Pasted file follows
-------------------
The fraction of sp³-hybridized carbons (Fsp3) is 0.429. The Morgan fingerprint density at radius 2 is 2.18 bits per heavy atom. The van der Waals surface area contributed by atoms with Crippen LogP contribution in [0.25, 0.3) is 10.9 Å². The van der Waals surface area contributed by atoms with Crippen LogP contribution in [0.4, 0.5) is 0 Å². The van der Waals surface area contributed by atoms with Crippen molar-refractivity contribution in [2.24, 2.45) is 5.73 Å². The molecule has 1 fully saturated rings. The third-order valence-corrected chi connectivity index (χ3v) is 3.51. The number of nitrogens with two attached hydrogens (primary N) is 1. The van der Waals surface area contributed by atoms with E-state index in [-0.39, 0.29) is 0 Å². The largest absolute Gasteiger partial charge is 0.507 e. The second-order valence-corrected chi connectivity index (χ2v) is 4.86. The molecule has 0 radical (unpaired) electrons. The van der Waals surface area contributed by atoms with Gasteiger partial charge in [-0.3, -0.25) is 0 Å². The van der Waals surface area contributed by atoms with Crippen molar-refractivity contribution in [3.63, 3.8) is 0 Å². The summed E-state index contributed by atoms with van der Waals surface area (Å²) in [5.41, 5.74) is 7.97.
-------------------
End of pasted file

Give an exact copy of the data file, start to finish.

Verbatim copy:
The fraction of sp³-hybridized carbons (Fsp3) is 0.429. The Morgan fingerprint density at radius 2 is 2.18 bits per heavy atom. The van der Waals surface area contributed by atoms with Crippen LogP contribution in [0.25, 0.3) is 10.9 Å². The van der Waals surface area contributed by atoms with Crippen LogP contribution in [0.4, 0.5) is 0 Å². The van der Waals surface area contributed by atoms with Crippen molar-refractivity contribution in [2.24, 2.45) is 5.73 Å². The molecule has 1 fully saturated rings. The third-order valence-corrected chi connectivity index (χ3v) is 3.51. The number of nitrogens with two attached hydrogens (primary N) is 1. The van der Waals surface area contributed by atoms with E-state index in [-0.39, 0.29) is 0 Å². The largest absolute Gasteiger partial charge is 0.507 e. The second-order valence-corrected chi connectivity index (χ2v) is 4.86. The molecule has 0 radical (unpaired) electrons. The van der Waals surface area contributed by atoms with Gasteiger partial charge in [-0.3, -0.25) is 0 Å². The van der Waals surface area contributed by atoms with Crippen molar-refractivity contribution in [3.63, 3.8) is 0 Å². The summed E-state index contributed by atoms with van der Waals surface area (Å²) in [5.41, 5.74) is 7.97.